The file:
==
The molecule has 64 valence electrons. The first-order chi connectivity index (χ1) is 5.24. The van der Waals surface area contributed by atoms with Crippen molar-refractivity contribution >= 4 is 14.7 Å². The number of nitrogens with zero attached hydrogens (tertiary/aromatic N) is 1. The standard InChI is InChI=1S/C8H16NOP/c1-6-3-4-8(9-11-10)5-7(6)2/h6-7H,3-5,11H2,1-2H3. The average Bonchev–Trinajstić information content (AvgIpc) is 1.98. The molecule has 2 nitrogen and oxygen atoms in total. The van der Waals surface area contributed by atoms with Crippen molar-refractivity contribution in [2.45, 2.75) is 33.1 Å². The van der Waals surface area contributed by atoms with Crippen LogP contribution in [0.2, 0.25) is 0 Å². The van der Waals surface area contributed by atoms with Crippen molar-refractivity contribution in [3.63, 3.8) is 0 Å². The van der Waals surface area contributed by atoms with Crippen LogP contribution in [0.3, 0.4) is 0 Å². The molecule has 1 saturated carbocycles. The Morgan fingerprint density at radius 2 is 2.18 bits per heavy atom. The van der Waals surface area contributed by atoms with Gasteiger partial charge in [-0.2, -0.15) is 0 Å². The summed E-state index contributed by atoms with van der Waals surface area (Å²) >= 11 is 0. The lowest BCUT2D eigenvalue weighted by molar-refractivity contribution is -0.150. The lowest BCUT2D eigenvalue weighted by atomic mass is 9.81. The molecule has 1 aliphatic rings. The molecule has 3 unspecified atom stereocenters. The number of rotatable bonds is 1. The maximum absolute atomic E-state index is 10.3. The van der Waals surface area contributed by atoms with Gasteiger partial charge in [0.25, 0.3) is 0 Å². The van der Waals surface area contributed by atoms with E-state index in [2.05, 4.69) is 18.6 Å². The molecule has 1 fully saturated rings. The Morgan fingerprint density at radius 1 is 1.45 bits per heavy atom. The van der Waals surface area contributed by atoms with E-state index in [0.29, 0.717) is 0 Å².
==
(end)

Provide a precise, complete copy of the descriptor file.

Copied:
The molecule has 64 valence electrons. The first-order chi connectivity index (χ1) is 5.24. The van der Waals surface area contributed by atoms with Crippen molar-refractivity contribution >= 4 is 14.7 Å². The number of nitrogens with zero attached hydrogens (tertiary/aromatic N) is 1. The standard InChI is InChI=1S/C8H16NOP/c1-6-3-4-8(9-11-10)5-7(6)2/h6-7H,3-5,11H2,1-2H3. The average Bonchev–Trinajstić information content (AvgIpc) is 1.98. The molecule has 2 nitrogen and oxygen atoms in total. The van der Waals surface area contributed by atoms with Crippen molar-refractivity contribution in [2.45, 2.75) is 33.1 Å². The van der Waals surface area contributed by atoms with Crippen LogP contribution in [0.2, 0.25) is 0 Å². The van der Waals surface area contributed by atoms with Crippen molar-refractivity contribution in [3.63, 3.8) is 0 Å². The van der Waals surface area contributed by atoms with Crippen LogP contribution in [0.3, 0.4) is 0 Å². The molecule has 1 saturated carbocycles. The Morgan fingerprint density at radius 2 is 2.18 bits per heavy atom. The van der Waals surface area contributed by atoms with Gasteiger partial charge in [-0.2, -0.15) is 0 Å². The summed E-state index contributed by atoms with van der Waals surface area (Å²) >= 11 is 0. The lowest BCUT2D eigenvalue weighted by molar-refractivity contribution is -0.150. The lowest BCUT2D eigenvalue weighted by atomic mass is 9.81. The molecule has 1 aliphatic rings. The molecule has 3 unspecified atom stereocenters. The number of rotatable bonds is 1. The maximum absolute atomic E-state index is 10.3. The van der Waals surface area contributed by atoms with Gasteiger partial charge in [0.25, 0.3) is 0 Å². The van der Waals surface area contributed by atoms with E-state index in [2.05, 4.69) is 18.6 Å². The molecule has 1 fully saturated rings. The Morgan fingerprint density at radius 1 is 1.45 bits per heavy atom. The van der Waals surface area contributed by atoms with E-state index in [0.29, 0.717) is 0 Å².